Oral History Interview, Waclaw Szybalski (1411)
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In his 2015 interview with Piotr Puchalski (conducted in Polish), Wacław Szybalski spoke about his youth in interwar and wartime Poland, his membership in the Maritime and Colonial League of Poland, and Polish maritime affairs more broadly. Szybalski was born in 1921 in Lwów, Poland (now L'viv, Ukraine). His family and personal connections to several leaders of the League, and in the 1930s, Szybalski sailed and hiked with members of the organization, subscribed to its monthly magazine, and attended the group’s annual nation-wide event (the Days of the Sea or Dni Morza) in the port city of Gdynia. In the interview, Szybalski recalled events from his life that suggested a cosmopolitan and maritime atmosphere, as well as a colonial discourse permeating the middle and upper echelons of Polish society before World War II. Additionally, Szybalski discussed his role in the Polish anti-Nazi and anti-Soviet resistance movement during the double occupation of Poland, mentioning the drawing of plans of a German concentration camp, which were later delivered to the Roosevelt Administration in the United States via the Polish underground. Finally, Szybalski shared his perceptions of the Ruthenian (Ukrainian) and Jewish populations of interwar Poland as well as the present-day status of his hometown Lwów, now the Ukrainian L'viv. This interview was conducted for inclusion in the UW-Madison Oral History Project.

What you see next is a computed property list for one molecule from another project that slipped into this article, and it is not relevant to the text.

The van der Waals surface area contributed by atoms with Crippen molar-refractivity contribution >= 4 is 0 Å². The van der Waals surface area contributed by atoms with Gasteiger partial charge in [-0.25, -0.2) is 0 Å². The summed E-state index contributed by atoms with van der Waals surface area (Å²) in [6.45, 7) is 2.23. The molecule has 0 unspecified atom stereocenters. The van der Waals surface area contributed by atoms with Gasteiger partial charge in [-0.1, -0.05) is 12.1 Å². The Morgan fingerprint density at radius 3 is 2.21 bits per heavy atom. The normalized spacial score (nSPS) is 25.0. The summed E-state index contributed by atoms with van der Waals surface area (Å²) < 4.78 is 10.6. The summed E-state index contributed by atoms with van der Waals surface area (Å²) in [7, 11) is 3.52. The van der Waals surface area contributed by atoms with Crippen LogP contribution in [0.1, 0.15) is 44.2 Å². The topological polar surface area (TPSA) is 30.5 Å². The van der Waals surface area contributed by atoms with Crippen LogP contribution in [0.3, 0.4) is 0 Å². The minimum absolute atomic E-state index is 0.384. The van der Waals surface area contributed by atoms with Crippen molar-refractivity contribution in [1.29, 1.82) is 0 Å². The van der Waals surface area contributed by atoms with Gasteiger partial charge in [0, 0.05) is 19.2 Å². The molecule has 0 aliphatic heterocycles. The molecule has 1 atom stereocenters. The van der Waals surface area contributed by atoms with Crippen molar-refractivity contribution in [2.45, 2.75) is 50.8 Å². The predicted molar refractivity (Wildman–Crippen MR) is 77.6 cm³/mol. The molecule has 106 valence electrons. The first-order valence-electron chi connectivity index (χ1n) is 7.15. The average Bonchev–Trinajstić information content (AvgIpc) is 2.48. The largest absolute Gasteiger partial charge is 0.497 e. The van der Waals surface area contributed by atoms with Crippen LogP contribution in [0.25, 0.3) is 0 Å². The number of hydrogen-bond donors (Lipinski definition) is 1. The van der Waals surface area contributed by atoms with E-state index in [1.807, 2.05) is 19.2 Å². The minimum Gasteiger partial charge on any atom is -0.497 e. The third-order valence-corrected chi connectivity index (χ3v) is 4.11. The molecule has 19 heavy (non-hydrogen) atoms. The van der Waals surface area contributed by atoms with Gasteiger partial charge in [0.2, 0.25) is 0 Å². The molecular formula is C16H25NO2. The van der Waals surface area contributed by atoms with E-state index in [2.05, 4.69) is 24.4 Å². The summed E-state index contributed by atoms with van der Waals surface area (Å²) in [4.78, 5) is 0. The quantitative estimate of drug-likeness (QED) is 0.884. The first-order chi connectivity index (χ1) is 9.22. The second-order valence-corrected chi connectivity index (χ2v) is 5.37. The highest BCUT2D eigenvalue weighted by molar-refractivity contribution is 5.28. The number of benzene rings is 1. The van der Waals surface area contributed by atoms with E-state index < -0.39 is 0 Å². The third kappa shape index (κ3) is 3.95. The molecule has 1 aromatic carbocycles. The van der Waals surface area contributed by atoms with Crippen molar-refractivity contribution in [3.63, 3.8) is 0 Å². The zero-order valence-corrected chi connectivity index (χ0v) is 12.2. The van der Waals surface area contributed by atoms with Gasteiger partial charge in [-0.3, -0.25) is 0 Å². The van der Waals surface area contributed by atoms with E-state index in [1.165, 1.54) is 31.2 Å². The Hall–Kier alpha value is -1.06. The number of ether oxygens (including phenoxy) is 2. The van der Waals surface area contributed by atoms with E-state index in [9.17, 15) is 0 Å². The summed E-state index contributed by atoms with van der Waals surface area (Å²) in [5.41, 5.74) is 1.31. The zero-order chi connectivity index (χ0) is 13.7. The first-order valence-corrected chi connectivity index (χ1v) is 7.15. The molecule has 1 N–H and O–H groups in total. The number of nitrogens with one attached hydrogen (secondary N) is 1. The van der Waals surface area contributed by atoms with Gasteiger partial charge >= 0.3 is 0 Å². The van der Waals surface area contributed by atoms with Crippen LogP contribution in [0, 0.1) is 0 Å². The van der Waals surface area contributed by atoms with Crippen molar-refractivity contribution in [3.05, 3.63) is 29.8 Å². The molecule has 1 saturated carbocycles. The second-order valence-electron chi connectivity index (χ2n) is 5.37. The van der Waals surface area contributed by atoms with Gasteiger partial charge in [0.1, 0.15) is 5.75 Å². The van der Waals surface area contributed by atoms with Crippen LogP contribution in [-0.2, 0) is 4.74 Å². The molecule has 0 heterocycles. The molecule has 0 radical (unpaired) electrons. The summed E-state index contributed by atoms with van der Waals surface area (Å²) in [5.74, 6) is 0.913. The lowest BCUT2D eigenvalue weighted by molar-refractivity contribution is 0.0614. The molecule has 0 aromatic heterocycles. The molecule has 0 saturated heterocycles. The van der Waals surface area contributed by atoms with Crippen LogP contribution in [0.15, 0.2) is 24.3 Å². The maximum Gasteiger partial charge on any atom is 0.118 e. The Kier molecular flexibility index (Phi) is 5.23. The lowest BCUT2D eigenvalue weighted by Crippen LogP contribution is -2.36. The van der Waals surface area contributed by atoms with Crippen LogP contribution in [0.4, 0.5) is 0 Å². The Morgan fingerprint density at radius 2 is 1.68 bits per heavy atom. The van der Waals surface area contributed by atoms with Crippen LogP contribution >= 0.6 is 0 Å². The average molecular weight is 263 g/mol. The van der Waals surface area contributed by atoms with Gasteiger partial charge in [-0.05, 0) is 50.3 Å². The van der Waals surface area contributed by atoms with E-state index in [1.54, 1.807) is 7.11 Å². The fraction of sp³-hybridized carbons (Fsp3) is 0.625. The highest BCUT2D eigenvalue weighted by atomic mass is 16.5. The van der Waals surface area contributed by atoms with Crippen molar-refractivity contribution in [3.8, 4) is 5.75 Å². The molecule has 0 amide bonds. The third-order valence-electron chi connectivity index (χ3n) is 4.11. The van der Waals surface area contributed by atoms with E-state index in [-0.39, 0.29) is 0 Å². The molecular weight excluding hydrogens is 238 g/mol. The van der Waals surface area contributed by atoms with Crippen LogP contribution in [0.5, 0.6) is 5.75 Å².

McArdle Laboratory, cancer research, molecular biology, Howard Temin, Charles Heidelberger, Harold Rusch
In these interviews, Waclaw Szybalski discusses his youth in war torn Poland and Polish maritime affairs more broadly. He also discusses how he ended up in America, his roll in anti-Nazi and anti Soviet resistance, and how his hometown has changed over time. To learn more about this oral history, download & review the index first (or transcript if available). It will help determine which audio file(s) to download & listen to.